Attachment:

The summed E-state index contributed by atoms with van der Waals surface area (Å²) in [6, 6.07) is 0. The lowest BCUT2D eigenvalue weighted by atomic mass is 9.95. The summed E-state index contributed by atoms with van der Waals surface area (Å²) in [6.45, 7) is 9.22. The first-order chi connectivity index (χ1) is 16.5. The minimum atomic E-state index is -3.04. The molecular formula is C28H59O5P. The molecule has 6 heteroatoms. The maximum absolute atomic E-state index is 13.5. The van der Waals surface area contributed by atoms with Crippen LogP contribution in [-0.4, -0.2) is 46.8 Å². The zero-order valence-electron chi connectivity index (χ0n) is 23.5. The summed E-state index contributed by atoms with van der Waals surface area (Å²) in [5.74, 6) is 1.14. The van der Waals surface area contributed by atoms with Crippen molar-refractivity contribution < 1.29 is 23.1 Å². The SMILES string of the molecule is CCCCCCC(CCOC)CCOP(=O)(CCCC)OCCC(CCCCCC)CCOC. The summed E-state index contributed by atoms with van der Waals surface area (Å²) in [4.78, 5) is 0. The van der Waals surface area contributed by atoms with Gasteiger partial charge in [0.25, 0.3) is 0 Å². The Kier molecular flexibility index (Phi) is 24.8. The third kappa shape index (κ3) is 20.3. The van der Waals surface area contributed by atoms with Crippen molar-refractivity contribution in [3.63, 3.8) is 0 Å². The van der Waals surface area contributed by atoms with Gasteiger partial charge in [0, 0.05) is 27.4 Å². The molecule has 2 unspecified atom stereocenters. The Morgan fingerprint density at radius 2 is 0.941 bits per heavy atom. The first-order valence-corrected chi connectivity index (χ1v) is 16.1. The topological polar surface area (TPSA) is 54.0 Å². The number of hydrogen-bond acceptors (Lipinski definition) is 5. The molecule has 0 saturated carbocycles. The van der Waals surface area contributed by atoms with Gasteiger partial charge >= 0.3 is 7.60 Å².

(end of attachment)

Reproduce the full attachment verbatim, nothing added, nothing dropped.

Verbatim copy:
The summed E-state index contributed by atoms with van der Waals surface area (Å²) in [6, 6.07) is 0. The lowest BCUT2D eigenvalue weighted by atomic mass is 9.95. The summed E-state index contributed by atoms with van der Waals surface area (Å²) in [6.45, 7) is 9.22. The first-order chi connectivity index (χ1) is 16.5. The minimum atomic E-state index is -3.04. The molecular formula is C28H59O5P. The molecule has 6 heteroatoms. The maximum absolute atomic E-state index is 13.5. The van der Waals surface area contributed by atoms with Crippen LogP contribution in [-0.4, -0.2) is 46.8 Å². The zero-order valence-electron chi connectivity index (χ0n) is 23.5. The summed E-state index contributed by atoms with van der Waals surface area (Å²) in [5.74, 6) is 1.14. The van der Waals surface area contributed by atoms with Crippen molar-refractivity contribution < 1.29 is 23.1 Å². The SMILES string of the molecule is CCCCCCC(CCOC)CCOP(=O)(CCCC)OCCC(CCCCCC)CCOC. The summed E-state index contributed by atoms with van der Waals surface area (Å²) in [4.78, 5) is 0. The van der Waals surface area contributed by atoms with Gasteiger partial charge in [0.25, 0.3) is 0 Å². The Kier molecular flexibility index (Phi) is 24.8. The third kappa shape index (κ3) is 20.3. The van der Waals surface area contributed by atoms with Crippen molar-refractivity contribution in [3.63, 3.8) is 0 Å². The van der Waals surface area contributed by atoms with Gasteiger partial charge in [0, 0.05) is 27.4 Å². The molecule has 2 unspecified atom stereocenters. The Morgan fingerprint density at radius 2 is 0.941 bits per heavy atom. The first-order valence-corrected chi connectivity index (χ1v) is 16.1. The topological polar surface area (TPSA) is 54.0 Å². The number of hydrogen-bond acceptors (Lipinski definition) is 5. The molecule has 0 saturated carbocycles. The van der Waals surface area contributed by atoms with Gasteiger partial charge >= 0.3 is 7.60 Å².